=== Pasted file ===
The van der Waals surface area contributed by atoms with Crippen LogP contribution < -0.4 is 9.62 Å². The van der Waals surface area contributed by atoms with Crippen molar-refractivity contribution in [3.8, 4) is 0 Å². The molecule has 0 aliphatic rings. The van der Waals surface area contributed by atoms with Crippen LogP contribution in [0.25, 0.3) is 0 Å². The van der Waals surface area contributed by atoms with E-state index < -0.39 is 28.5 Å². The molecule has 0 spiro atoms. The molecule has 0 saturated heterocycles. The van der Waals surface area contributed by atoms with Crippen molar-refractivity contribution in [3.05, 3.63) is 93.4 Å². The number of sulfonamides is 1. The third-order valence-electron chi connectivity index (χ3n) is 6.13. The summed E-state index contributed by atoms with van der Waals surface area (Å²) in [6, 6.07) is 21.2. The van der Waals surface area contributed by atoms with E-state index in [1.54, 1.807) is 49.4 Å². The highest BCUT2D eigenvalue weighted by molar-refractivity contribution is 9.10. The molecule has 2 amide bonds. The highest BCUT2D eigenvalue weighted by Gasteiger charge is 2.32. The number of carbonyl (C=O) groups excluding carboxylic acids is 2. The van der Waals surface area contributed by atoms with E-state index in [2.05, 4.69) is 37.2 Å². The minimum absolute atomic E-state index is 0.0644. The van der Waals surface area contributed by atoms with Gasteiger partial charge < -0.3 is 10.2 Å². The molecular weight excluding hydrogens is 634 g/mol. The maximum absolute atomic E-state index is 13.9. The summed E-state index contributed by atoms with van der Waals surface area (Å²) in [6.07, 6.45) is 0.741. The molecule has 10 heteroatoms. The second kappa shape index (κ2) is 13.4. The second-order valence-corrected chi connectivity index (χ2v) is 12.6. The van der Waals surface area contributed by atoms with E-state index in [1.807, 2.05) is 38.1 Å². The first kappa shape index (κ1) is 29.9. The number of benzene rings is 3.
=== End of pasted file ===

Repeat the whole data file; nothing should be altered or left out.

The van der Waals surface area contributed by atoms with Crippen LogP contribution < -0.4 is 9.62 Å². The van der Waals surface area contributed by atoms with Crippen molar-refractivity contribution in [3.8, 4) is 0 Å². The molecule has 0 aliphatic rings. The van der Waals surface area contributed by atoms with Crippen LogP contribution in [0.25, 0.3) is 0 Å². The van der Waals surface area contributed by atoms with E-state index < -0.39 is 28.5 Å². The molecule has 0 spiro atoms. The molecule has 0 saturated heterocycles. The van der Waals surface area contributed by atoms with Crippen molar-refractivity contribution in [3.05, 3.63) is 93.4 Å². The number of sulfonamides is 1. The third-order valence-electron chi connectivity index (χ3n) is 6.13. The summed E-state index contributed by atoms with van der Waals surface area (Å²) in [6, 6.07) is 21.2. The van der Waals surface area contributed by atoms with E-state index in [1.54, 1.807) is 49.4 Å². The highest BCUT2D eigenvalue weighted by molar-refractivity contribution is 9.10. The molecule has 2 amide bonds. The highest BCUT2D eigenvalue weighted by Gasteiger charge is 2.32. The number of carbonyl (C=O) groups excluding carboxylic acids is 2. The van der Waals surface area contributed by atoms with E-state index in [2.05, 4.69) is 37.2 Å². The minimum absolute atomic E-state index is 0.0644. The van der Waals surface area contributed by atoms with Gasteiger partial charge < -0.3 is 10.2 Å². The molecular weight excluding hydrogens is 634 g/mol. The maximum absolute atomic E-state index is 13.9. The summed E-state index contributed by atoms with van der Waals surface area (Å²) in [6.07, 6.45) is 0.741. The molecule has 10 heteroatoms. The second kappa shape index (κ2) is 13.4. The second-order valence-corrected chi connectivity index (χ2v) is 12.6. The van der Waals surface area contributed by atoms with E-state index in [1.807, 2.05) is 38.1 Å². The first kappa shape index (κ1) is 29.9. The number of benzene rings is 3.